That means ‘update’ has a type which is a function that takes a Model and an Input and yields a Model. (The return type is just the last type in the arrow list.)

What Makes Interactive Programs So Dang Complicated

The real difficulty is that, in some sense, the update function will change its behavior depending on the current state, which makes it more challenging to design well.

Here’s an example:

Let’s say you’re writing a drawing program. It has a main drawing area and some different tools you can select on the left, and some typical menu buttons up top. If you click on the pencil tool, that tool is selected. And then clicking on the canvas will draw with the pencil. Clicking on the square tool will select it, and then clicking on the canvas will create squares. So, clicking on the canvas will have a different meaning depending on what the selected tool is. And clicking on the tools has a different meaning (tool selection) than clicking on the canvas (drawing).

|[New] [Open]          |
|[Pencil]|             |
|[Square]|   /\   /\   |
|--------|             |
|               ^      |
|                      |
|            \_____/   |
|                      |

So it’s not just a static pipline from input to output. The program needs to keep track of some state (for example the currently selected brush), and the meaning of the input changes based on the current state. In a way, the pipeline itself changes.

Actually, I don’t think I should call it a pipeline at all, because in an interactive program the inputs aren’t carried directly from start to finish down one path. Instead, the input flow branches. Like if you clicked “New” and a dialogue box popped up:

| Are you sure you want to erase everything? |
|                                            |
|                        [Yes] [Cancel]      |

If you click ‘Yes’, the program needs to both close the dialogue box and also erase the canvas, which are really two very unrelated things. I can draw the input flow like this:

                            ---> (Update Dialogue Boxes) --
<Loop> --> (Take in Input) -|                             |--> (View) --> <Back to Loop>
                            ---> (Update Canvas) ----------

So the input needs to go to multiple places (carrying different meanings!).

Code That Does Multiple Unrelated Things

This is really the crux of the matter. Closing dialogue boxes is unrelated to drawing pictures, so the dialogue box state should be kept separate from the drawing state, and the code that runs these systems should be kept separate as well. There are huge benefits for doing this properly.

If our application draws pictures, then we should be able to reuse some kernel of it in many different contexts– web app, phone app, command line, or even an automatic picture drawing AI. Likewise, the UI code should understand dialogue box behavior but NOT anything about drawing pictures. That will allow us to use the same UI code in many different applications. So by keeping these pieces separated, we get code that is more reusable, which in turn makes it more readable, less buggy, and likely better tested as well. It’s really the road to success.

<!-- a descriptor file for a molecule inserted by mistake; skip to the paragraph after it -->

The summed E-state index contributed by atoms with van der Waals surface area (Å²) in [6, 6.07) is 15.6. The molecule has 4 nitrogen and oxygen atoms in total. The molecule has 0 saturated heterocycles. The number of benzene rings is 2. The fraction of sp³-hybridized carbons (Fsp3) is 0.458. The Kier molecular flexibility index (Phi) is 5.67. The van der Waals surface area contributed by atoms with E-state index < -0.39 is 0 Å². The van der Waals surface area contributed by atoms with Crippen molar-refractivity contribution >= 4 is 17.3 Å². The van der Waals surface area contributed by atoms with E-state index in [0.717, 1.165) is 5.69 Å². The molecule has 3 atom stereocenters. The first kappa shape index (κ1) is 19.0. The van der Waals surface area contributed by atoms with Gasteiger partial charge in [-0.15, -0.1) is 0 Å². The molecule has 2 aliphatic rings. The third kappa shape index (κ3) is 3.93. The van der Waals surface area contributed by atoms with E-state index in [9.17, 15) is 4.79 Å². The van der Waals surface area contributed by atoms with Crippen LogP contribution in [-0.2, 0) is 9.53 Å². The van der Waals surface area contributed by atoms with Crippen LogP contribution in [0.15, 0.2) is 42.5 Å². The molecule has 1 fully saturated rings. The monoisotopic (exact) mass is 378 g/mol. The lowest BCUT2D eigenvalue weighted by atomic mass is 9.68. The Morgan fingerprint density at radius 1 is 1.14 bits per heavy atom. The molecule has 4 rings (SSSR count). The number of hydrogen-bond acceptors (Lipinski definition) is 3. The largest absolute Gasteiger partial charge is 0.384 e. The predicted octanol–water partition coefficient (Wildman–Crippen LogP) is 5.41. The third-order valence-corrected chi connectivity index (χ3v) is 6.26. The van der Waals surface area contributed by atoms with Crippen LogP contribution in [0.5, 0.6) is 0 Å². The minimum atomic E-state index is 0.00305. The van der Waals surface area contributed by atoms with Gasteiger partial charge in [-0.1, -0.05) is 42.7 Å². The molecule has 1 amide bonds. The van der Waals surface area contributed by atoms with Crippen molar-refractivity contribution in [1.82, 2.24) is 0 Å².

But how can we separate these things, when they are clearly tied so closely together at some point in our application? It helps to think in terms of input types.

From the perspective of our drawing code, the inputs are commands like “Draw Pixel at coordinate X/Y” or “Draw Square from X/Y to W/H” or “Erase Drawing”, and it doesn’t matter what the actual raw input is. (I.e., our drawing code shouldn’t care whether it takes in mouse clicks or button presses or anything else.) On the other hand, our UI takes inputs like “Yes Button Clicked”, and it should be able to close the dialogue without understanding what the “Yes” button is really supposed to do.

To Summarize

We want to build our application out of multiple unrelated pieces (i.e. multiple update functions), which we then glue together to create the final update function, that we plug into the update loop to drive our interactive application.

(Instead of the long-winded name “update function”, I’m going to start calling them “layers”. The name makes sense if you think of building the final update function by stacking layers of different functionality.)

This glue code will be able to translate our raw inputs into the specific input types needed by each layer.

AND, as we saw in the drawing example, sometimes the translation of the inputs will be affected by the state of some layer. We can’t always turn a click on the canvas into a Draw Pixel Input. Sometimes it’s a Draw Square Input, depending on the state of the UI.

AND, as we saw in the dialogue example, sometimes one input will need to be carried to multiple places.

So, the interesting part of an interactive application is the update function. And the interesting part of an update function is the glue code that binds the disparate pieces of the application together. So that glue code is what we will focus on from here on out!